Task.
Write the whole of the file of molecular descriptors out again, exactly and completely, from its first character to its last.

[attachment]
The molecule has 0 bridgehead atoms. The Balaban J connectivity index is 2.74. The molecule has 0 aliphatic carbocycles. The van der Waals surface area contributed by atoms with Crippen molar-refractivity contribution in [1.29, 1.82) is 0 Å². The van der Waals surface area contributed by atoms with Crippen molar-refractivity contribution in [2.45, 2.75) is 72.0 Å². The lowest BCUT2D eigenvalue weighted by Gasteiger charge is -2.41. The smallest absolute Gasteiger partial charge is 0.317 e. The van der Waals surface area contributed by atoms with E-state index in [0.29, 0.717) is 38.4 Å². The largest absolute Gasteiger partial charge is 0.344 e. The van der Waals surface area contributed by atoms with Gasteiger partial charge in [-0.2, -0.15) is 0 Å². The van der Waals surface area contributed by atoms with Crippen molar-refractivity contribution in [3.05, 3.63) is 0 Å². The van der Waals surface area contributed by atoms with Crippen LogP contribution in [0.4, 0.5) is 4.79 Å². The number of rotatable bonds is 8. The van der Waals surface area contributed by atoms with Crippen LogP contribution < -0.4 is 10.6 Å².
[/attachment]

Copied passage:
The molecule has 0 bridgehead atoms. The Balaban J connectivity index is 2.74. The molecule has 0 aliphatic carbocycles. The van der Waals surface area contributed by atoms with Crippen molar-refractivity contribution in [1.29, 1.82) is 0 Å². The van der Waals surface area contributed by atoms with Crippen molar-refractivity contribution in [2.45, 2.75) is 72.0 Å². The lowest BCUT2D eigenvalue weighted by Gasteiger charge is -2.41. The smallest absolute Gasteiger partial charge is 0.317 e. The van der Waals surface area contributed by atoms with E-state index in [0.29, 0.717) is 38.4 Å². The largest absolute Gasteiger partial charge is 0.344 e. The van der Waals surface area contributed by atoms with Gasteiger partial charge in [-0.2, -0.15) is 0 Å². The van der Waals surface area contributed by atoms with Crippen molar-refractivity contribution in [3.05, 3.63) is 0 Å². The van der Waals surface area contributed by atoms with Crippen LogP contribution in [0.4, 0.5) is 4.79 Å². The number of rotatable bonds is 8. The van der Waals surface area contributed by atoms with Crippen LogP contribution < -0.4 is 10.6 Å².